Farmland values across the Midwest and Plains are steady or lower than they were last June under the weight of the coronavirus pandemic and fears of declining farm income, said the largest U.S. farm management and real estate sales company. “The land market became more cautious in the areas with dairy, livestock and ethanol as these industries endured mounting bad news,” said Farmers National Co.
Separately, ag lenders and land experts said they expect farmland values in Iowa to decline by 2.3 percent by November even with an improvement in market prices for corn and soybeans, the two major crops grown in the state. Land values would decline by an additional 1 percent by November 2021, according to a survey conducted annually for the Soil Management and Land Valuation Conference.
Land accounts for roughly 80 percent of farm assets and in many cases is the foundation of a farmer’s finances. Farm debt is rising and measurements of the sector’s financial health, such as the debt-to-equity ratio, are worsening although still quite manageable by historical standards. The FAPRI think tank estimates that farm income will decline by 3 percent this year, despite record-setting government payments, and then plunge by 12 percent in 2021.
When the coronavirus intensified earlier this year, the land market “hit the pause button as buyers and sellers slowed activity,” said Farmers National, based in Omaha, in a newsletter. Sales prices per acre are down in Illinois, Indiana, Iowa, Nebraska and South Dakota, it said, and unchanged in Kansas, Michigan, Minnesota, Missouri, North Dakota, Ohio and Oklahoma.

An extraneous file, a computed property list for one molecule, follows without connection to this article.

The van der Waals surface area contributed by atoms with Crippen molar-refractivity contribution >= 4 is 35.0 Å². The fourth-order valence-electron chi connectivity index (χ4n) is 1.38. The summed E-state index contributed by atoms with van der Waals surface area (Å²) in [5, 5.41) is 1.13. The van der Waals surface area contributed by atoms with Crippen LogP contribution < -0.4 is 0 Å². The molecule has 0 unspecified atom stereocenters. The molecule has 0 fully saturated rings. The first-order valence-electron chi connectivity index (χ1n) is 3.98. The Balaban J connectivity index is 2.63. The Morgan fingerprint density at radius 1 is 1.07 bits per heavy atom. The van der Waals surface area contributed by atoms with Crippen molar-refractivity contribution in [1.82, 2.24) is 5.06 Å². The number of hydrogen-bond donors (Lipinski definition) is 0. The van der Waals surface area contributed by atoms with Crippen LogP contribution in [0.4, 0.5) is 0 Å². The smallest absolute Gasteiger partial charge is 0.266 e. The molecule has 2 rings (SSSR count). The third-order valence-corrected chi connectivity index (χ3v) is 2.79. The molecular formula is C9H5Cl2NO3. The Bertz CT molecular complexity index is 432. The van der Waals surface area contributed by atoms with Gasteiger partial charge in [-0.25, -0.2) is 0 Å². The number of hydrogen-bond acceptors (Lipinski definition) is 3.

“Challenges that could put pressure on land values include the overriding potential for depressed farm incomes and the further decline of working capital for producers,” said the newsletter. Conversely, low interest rates and the small amount of land on the market are factors for strength in prices. Investors may look at land as a safe haven for their money or a long-term hedge against adversity in stocks and bonds.
The farm bankers, farm managers, realtor, brokers and land appraisers who took part in the Iowa survey expect land to rise in value in the medium and longer-term. By November 2024, land will be worth 10 percent more than this fall, they said.
“Respondents cited lower interest rates, good crop yields and strong demand amid tight land supply as main factors driving up land values,” said economist Wendong Zhang of Iowa State University. “Some of our other recent research supports the role of lowered interest rates in land values.”
Cropland values have been relatively stable since 2014, fluctuating slightly from an annual nationwide average of $4,030 an acre to $4,100 an acre, say USDA data. During that same period, net farm income dropped by 50 percent with the collapse of the commodity boom and then began a slow recovery in 2017. Farm income is a gauge of wealth and includes the value of grain held in storage. Surveys that focus on individual states or farming regions say land values softened in recent years and declined slowly.
The USDA’s annual Land Values report is based on a survey of farm operators. The 2020 report is scheduled for Aug. 6.